Leadership and Listening

I have been writing about skills needed for leadership over the last few months but one of the most over looked skills is the Art of Listening.

One of the ministry models that are used in the Gospels is Jesus sitting and listening to people, really listening to people.  When Jesus would come to town, he never just walked around greeting people and not listening.  He sat with the woman at the well and listened to her story, Jesus spent time with those he was ministering to just listening.

When I came to St. Michael eight years ago, I spent time listening to the story of this church.  How the people who founded the church would work all day in the mill and then walk up the hill and physically build the church.  Each stone that was placed here was placed by hands that truly loved their faith and their church.  I listened to the parishioners tell me their story about how they feel about their faith, their fears, desires and what they hope for the future.  Spend time just listening to their story because their story is important.  We are in the people business and the people are the most important part!  How can you lead people if you do not know where they have come from?

One of the first visits my bishop made to St. Michael was the year after I was ordained.  He came and spent three days here.  He met with people, regular folks not just the leaders of the Church and he listened as they told him their stories.  He will ask me how this one is and how that one is and how their children are.  He remembers those stories and is truly interested in their lives and what is going on with them.  How can you lead people if you do not know them?

Church leaders have limited time and many, many responsibilities but none of them are more important than the people that God has given us to care for.  Recently I was in a discussion about the qualities of a bishop and what I think should be the first thing a new bishop does upon assuming his role in his new diocese.  I responded by saying that he needs to take the time and visit each church in his diocese.  He needs to have conversations with the people, not just come and preach and sit at the head table at the banquet, the time for the imperial bishopric is over, and bishops are servants first.  Sitting at the head table can make the bishop seem aloof and unapproachable.  Step down off that platform and walk with the people, sit with them, and listen to them.  The bishop should visit each parish, large and small, rich and poor say little and listen a lot.

The modern church has lost the true vocation of the bishop.  He has been turned him into a CEO when he should be a shepherd.  He is the pastor of all of the parishes in his diocese.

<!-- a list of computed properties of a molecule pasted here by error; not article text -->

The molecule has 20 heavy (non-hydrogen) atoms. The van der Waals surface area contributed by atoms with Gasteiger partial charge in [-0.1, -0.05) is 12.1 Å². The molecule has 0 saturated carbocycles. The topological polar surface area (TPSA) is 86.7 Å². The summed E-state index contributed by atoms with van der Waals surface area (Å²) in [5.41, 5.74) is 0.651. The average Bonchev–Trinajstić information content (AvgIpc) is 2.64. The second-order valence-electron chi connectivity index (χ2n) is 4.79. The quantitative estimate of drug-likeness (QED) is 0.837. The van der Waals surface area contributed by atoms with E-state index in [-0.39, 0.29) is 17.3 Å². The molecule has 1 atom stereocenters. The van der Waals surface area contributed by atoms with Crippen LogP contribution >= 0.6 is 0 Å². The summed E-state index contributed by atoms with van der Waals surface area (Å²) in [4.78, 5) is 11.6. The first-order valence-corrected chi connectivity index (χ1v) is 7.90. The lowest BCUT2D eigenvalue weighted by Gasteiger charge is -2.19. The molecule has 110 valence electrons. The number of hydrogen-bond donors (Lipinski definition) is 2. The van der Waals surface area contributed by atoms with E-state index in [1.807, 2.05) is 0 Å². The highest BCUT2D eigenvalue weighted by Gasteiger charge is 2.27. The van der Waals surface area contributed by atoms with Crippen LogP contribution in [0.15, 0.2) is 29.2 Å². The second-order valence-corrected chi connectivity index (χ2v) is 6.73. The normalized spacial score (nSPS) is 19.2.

But what about the Art of Listening?

Listening is an Art that needs to be taught and practiced just like the other pastoral skills that are so needed in the church today.  I had the honor this past year of supervising four seminarians at our nursing home for their field education placement.  One of the lessons that I tried to teach them is to listen, really listen to the person you are visiting.  Sometimes we feel we have to always drive the conversation and say something profound, well sometimes there is nothing profound to say.  Simply sit there and listen to the person tell their story.  If they stop talking, just wait.  Sit there until they speak again, let them drive the conversation.  Ask questions, but make sure you are not interrupting what they are saying and that the question is relevant to the situation.

The first words of the Rule of St. Benedict for Monasteries is “Listen”  Listening is an important ministry tool that will, hopefully, keep us from making mistakes in ministry.  Take the time to learn the skill of listening and take the time to listen, really listen to what people have to say.  We do not have all the answers but if we listen we just might learn something.

Are you listening?


  1. Being a nurse puts me in the position of doing allot of listeaning.
    You can not truly understand where another person is coming from unless you let them tell you their life stories.
    Patients like to tell me about their children,deceased spouses,war adventures and this lets them trust me enough to make me a part of their lives.
    St. Francias of Assissi said that he always found people with leprasse to be disgusting,then one day he ran to a lepper hugged him and listened to his story and from that point on he could not stay away from the colony.
    When you see a face and hear a story to a word,like prostitute,you become softened,its no longer a title but a person with a story.

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